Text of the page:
Dream big, and dream as a family. Turn events and interests into opportunities. This adventure will help you make sure your family’s dreams won’t fall through the cracks.

Here’s how to make a bucket list with your family.

#1: Create Your List

Have a conversation with your kids about what a bucket list is and things to put on it. Share examples of bucket activities, and decide if you want a theme. Is this a bucket list of things to do during the school year, over the summer or before your kids turn a certain age?

Grab your paper and pens, crayons or pencils, and encourage each family member (parents too!) to create a top-ten list of “things you would most like to do.” If you need extra inspiration, check your community paper or look online for local events.

kids making list

Have a conversation with your kids about what a bucket list is and things to put on it. Image source: Kate Henke.

The list can include anything: the simple (a picnic in the backyard or an afternoon at the library), some travel (a trip to a fair in another town or a drive to an area of your county you have never been before), the educational (a day at a science or art museum) or even a big dream (a cross-country drive to the ocean).

bucket list ideas

Gather the family, talk about bucket lists and make your own list. Image source: Kate Henke.

The only rules to this part of the adventure are that everyone participates and all ideas are considered. You’ll most likely hear old favorites like roller skating and bowling, but expect to be surprised by some of the listed items. Of course, parents, feel free to nudge the process along by offering suggestions.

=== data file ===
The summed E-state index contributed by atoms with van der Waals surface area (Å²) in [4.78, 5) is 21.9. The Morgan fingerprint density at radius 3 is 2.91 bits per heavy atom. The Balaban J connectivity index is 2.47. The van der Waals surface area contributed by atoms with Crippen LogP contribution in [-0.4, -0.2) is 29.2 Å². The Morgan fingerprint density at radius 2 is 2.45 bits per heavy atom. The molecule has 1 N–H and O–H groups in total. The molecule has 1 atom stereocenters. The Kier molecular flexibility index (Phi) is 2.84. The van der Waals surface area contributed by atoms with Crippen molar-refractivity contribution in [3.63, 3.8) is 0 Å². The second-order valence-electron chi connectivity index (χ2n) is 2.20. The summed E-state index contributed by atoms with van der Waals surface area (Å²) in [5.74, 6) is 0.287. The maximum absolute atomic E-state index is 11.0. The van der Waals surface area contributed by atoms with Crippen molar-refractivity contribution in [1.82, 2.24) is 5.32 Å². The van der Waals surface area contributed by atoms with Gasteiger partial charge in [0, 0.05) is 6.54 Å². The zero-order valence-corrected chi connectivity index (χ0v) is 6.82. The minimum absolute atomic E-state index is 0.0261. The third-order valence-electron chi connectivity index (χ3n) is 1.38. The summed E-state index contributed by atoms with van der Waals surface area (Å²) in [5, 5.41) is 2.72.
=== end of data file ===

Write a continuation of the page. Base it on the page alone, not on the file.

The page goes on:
After a reasonable amount of time, sit down as a family and take turns sharing your ideas. Read your lists and give convincing reasons for including each item.

bucket list ideas

Make lists and then share them. Image source: Kate Henke.

Set a flexible limit on how many total items to put on your list, determined by how many clothespins fit around the edge of the bucket or by the number of days available. Then make a master list. Merge duplicate items and add a certain additional number from each family member.

Have too many good ideas to discard any? No problem! Make a “reserve list” for ongoing items, which you can use to fill in your bucket after you get through some of the list. This is your family’s commitment to fun and time together, and is a work in progress for years to come!

#2: Decorate the Bucket

Take your bucket or paint can (find one at any hardware or craft store), and turn it into a centerpiece. Make your bucket colorful and personal, since it’s an important part of this family activity.

Decorate it with paint, markers, stickers (which are great for younger kids) and any other craft materials.

display bucket

Display your bucket to keep your goals in mind. Image source: Kate Henke.

Once the bucket is ready, use markers to write the selected activities on wooden clothespins. Perhaps color-code the clothespins for different types of activities: meals, travel, indoor fun, outdoor adventures, events, etc.

So you don’t miss out on time-sensitive events, color the tip red if the activity occurs on a certain date like a concert or museum exhibit.

activities on clothespin

Write each activity on a clothespin and place them around the bucket. Image source: Kate Henke.

Now clip the clothespins around the edge of the bucket.